3. 3.
    Aperia A, Broberger O, Elinder G, Herin P, Zetterström R (1981) Postnatal development of renal function in pre-term and full-term infants. Acta Pacdiatr Scand 70:183–187Google Scholar
  4. 4.
    Aperia A, Broberger O, Herin P, Thodenius K, Zetterström R (1983) Postnatal control of water and electrolyte homeostasis in pre-term and full-term infants. Acta Paediatr Scand [Suppl] 305:61–65Google Scholar
  5. 5.
    Brion LP, Fleischman AR, McCarton C, Schwartz GJ (1986) A simple estimate of glomerular filtration rate in low birth weight infants during the first year of life: Noninvasive assesment of body composition and growth. J Pediatr 109:698–707PubMedGoogle Scholar
  6. 6.
    Burghard R, Leititis JU, Brandis M (1987) Nierenfunktionsstörungen und akutes Nierenversagen bei Neugeborenen. Monatsschr Kinderheilkd 135:10–21PubMedGoogle Scholar
  7. 7.
    Feldman H, Guignard JP (1982) Plasma creatinine in the first month of life. Arch Dis Child 57:123–126PubMedGoogle Scholar
  8. 8.
    Gordjani N, Burghard R, Leititis JU, Brandis M (1988) Serum creatinine and creatinine clearance in healthy neonates and prematures during the first 10 days of life. Eur J Pediatr 148:143–145PubMedGoogle Scholar
  9. 9.
    Guignard JP, Torrado A, Da Cunha O, Gautier E (1975) Glomerular filtration rate in the first three weeks of life. J Pediatr 87:268–272PubMedGoogle Scholar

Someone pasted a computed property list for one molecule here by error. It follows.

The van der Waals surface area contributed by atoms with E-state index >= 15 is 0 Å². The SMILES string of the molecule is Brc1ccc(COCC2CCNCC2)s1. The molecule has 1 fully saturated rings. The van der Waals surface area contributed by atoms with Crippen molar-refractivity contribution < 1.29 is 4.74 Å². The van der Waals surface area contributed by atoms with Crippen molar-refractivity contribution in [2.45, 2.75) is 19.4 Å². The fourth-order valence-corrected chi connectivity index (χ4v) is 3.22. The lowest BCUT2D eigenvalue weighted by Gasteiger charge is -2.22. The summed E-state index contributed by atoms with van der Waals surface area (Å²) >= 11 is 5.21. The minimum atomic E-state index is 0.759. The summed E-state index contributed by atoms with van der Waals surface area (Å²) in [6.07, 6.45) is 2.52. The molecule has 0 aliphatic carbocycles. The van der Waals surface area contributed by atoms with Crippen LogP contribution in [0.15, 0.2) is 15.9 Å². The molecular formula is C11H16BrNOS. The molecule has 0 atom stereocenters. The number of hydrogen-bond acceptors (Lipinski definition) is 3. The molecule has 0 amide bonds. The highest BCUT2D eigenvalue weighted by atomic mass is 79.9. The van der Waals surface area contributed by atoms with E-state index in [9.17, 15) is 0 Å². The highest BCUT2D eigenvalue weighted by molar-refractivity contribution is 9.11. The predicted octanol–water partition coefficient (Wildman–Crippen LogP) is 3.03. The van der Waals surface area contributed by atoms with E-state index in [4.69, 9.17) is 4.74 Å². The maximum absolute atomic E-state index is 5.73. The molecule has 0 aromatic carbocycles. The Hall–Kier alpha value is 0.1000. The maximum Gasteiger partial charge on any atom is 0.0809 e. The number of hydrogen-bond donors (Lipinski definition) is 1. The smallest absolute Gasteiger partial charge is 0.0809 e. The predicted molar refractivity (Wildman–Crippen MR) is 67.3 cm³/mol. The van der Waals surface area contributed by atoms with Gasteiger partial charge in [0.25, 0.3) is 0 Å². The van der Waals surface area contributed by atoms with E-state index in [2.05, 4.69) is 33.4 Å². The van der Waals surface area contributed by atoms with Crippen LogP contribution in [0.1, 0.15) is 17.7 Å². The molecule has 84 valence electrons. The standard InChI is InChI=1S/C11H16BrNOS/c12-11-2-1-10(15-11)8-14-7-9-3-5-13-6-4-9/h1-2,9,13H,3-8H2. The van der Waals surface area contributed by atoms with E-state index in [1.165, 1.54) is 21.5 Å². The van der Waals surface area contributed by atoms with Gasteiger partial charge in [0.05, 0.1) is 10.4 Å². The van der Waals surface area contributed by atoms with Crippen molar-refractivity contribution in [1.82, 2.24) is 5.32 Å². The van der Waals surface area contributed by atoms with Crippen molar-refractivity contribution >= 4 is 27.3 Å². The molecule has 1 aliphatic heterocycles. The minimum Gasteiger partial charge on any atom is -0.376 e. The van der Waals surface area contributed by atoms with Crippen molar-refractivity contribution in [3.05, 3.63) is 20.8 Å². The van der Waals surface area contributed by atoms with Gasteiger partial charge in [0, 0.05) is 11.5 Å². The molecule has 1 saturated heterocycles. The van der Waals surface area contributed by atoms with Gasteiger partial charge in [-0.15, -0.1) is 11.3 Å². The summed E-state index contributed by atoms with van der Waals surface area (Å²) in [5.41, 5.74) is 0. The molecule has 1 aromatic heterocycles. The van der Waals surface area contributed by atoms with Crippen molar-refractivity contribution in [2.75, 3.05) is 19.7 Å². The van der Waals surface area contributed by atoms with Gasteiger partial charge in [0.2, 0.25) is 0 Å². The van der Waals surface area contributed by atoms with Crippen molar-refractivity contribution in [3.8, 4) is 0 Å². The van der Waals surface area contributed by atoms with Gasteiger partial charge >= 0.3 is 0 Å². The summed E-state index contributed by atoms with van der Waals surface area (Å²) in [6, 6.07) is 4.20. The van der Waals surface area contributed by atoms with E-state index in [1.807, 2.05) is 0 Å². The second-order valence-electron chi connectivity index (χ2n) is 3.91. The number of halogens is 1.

10. 10.
    Leititis JU, Burghard R, Gordjani N, Kaethner T, Brandis M (1987) Entwicklungsphysiologische Aspekte der Volumen- und Natriumregulation bei Frühgeborenen und reifen Neugeborenen. Monatsschr Kinderheilkd 135:3–9PubMedGoogle Scholar
  11. 11.
    Ross B, Cowett RM, Oh W (1977) Renal functions of low birth weight infants during the first two months of life. Pediatr Res 11:1162–1164PubMedGoogle Scholar
  12. 12.
    Sertel H, Scopes J (1973) Rates of creatinine clearance in babies less than one week of age. Arch Dis Child 48: 717–720PubMedGoogle Scholar
  13. 13.
    Siegel SR, Oh W (1976) Renal function as a marker of human fetal maturation. Acta Paediatr Scand 65:481–485PubMedGoogle Scholar
  14. 14.
    Stonestreet BS, Oh W (1978) Plasma creatinine levels in low-birth-weight infants during the first three months of life. Pediatrics 61:788–789PubMedGoogle Scholar
  15. 15.
    Sutphen JL (1982) Anthropometric determinants of creatinine excretion in preterm infants. Pediatrics 69:719–723PubMedGoogle Scholar
  16. 16.
    Zanardo V, Da Riol R, Marchesini L, Largajolli G, Zachello G (1991) Renal function in preterm twins with birth weight discordance. Child Nephrol Urol 11:87–90PubMedGoogle Scholar

Copyright information

© Springer-Verlag 1996

Authors and Affiliations

  • J. Sonntag
    • 2
    • 1
  • B. Prankel
    • 1
  • S. Waltz
    • 3
  1. 1.Klinik für Allgemeine PädiatrieChristian-Albrechts-Universität zu KielKielGermany
  2. 2.Department of NeonatologyHumboldt-UniversityBerlinGermany
  3. 3.Klinik für NeuropädiatrieChristian-Albrechts-Universität zu KielKielGermany

Personalised recommendations